• When frontend code sends a request with the encrypted unique LINE user ID, the LINE NEWS server accesses the configuration server to retrieve data about experiments and determine which experiment group the user belongs to. It then provides only the necessary configuration for that user, enabling the frontend TypeScript code to build the UI with the specific configuration.

Minimizing cognitive load by hiding information

Our previous system had the LINE NEWS server provide data for all experiments after the frontend code made a request. This required the frontend code to perform the same task that the backend handles automatically in the new system as I mentioned in the previous section of this article. In other words, in the new architecture, experiment information, such as arbitrary experiment names, is not visible from the frontend. The frontend developers only need to mind which types of variables are in the configuration.

Additionally, storing the information about the configurations for variations of the experiment groups in a dedicated repository can also reduce cognitive load because the developers can separate implementing the UI and managing the configs in two different settings.

Maintaining reliability

Freedom and flexibility can often introduce complexity to software. To minimize risks, we do the following:

  • Fallbacks are written in a dedicated module in the frontend code. It’s usually just the value isEnabled: false for each functionality but even in the configuration server’s downtime, the application will still be live with the default behavior.
  • By turning on the feature only for QA devices, QA in production can be done.
  • Because conditionals left in the source code even after tests are done become technical debt, we delete conditionals as quickly as possible and minimize the number of flags (with configuration or not).

With the new system, we have achieved the following:

  • QA costs are where changes occur. By reducing code changes, we can use QA resources more efficiently.
  • Another significant advantage of feature flags and remote configuration is avoiding big bang releases. This might be a good topic for the next post.

Implementation details with React

We use the React context to provide feature configuration so it can be used directly from anywhere in the UI component tree. We decided not to use a complex state management system. Configurations do not change over user actions during the session, so the simpler React context came in handy. Avoiding prop-drilling also minimizes code changes, too.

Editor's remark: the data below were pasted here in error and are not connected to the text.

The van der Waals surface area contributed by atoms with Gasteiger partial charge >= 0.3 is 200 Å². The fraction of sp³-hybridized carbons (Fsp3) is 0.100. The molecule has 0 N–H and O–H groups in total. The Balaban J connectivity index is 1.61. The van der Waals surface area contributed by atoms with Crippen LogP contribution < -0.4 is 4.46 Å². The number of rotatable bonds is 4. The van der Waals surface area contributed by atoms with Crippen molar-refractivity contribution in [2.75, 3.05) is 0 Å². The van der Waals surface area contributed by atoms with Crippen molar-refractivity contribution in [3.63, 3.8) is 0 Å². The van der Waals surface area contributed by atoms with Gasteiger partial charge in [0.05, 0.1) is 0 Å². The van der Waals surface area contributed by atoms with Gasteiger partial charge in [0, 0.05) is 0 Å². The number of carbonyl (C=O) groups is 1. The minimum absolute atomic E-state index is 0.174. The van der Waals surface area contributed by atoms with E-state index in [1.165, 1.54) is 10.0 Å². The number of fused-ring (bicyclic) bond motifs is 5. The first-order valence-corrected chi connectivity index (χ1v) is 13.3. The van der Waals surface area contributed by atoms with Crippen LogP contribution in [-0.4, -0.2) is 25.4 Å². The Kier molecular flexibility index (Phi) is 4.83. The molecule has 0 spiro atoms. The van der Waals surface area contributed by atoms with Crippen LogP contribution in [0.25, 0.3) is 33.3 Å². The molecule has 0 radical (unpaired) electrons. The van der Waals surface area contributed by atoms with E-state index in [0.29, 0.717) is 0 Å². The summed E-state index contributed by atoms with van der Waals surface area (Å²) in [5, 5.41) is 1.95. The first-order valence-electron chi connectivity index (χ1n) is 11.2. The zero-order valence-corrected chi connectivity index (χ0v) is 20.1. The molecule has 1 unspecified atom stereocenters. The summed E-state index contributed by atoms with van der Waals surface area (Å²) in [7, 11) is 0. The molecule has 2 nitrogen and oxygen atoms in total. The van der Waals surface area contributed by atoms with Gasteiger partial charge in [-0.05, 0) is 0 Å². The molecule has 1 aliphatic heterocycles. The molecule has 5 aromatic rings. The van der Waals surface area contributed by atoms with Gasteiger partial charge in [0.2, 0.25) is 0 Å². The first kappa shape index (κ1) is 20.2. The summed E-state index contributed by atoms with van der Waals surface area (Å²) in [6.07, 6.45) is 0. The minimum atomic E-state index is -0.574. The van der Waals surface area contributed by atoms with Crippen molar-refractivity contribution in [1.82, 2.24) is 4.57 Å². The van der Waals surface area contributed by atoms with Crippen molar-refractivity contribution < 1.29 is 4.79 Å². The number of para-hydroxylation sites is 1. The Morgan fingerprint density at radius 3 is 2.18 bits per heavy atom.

Below is a simplified example of our code. First, we create context with the default values written in the frontend code as the initial values. Setting the initial values is optional but recommended.


import { createContext } from 'react';
import { defaultFeatureConfiguration } from '../defaultFeatureConfiguration';
export const FeatureConfigurationContext = createContext({

Next, we overwrite the default values with the values sent from the remote repository and provide them.


import { FeatureConfigurationContext } from './FeatureConfigurationContext';
const featureConfiguration = {
function App() {
  return (
    <FeatureConfigurationContext.Provider value="featureConfiguration">

Using it is a breeze.


import { FeatureConfigurationContext } from '../../FeatureConfigurationContext';
const { numberOfArticlesToLoadInitially } = useContext(
function Feature() {
  return (
      // Here you can use numberOfArticlesToLoadInitially

Canary releases

Finally, canary releasing is a strategy that allows teams to rollout a feature to a small subset of users in order to reduce risks. LINE NEWS has been using this method for years. With the new architecture, we now have better control of the features as we can target which features to enable for which experiment groups. If something goes wrong, we can simply turn off the feature to avoid further damage.

1. 77 million monthly active users/15.4 billion pageviews per month (Our research, as of August 2021)
2. LINE's A/B testing tool Libra can turn an experiment on and off. When the experiment is set inactive, the feature's default behavior is usually the same as the behavior when the feature receives the flag value that is off. This means that we could achieve something similar to feature flagging by coupling an experiment and a feature. We had run projects in this way for a while before. However, using an experiment's active/inactive status to toggle a feature on and off was not a proper usage of Libra and required careful planning each time. With the new architecture, we solved this issue, too.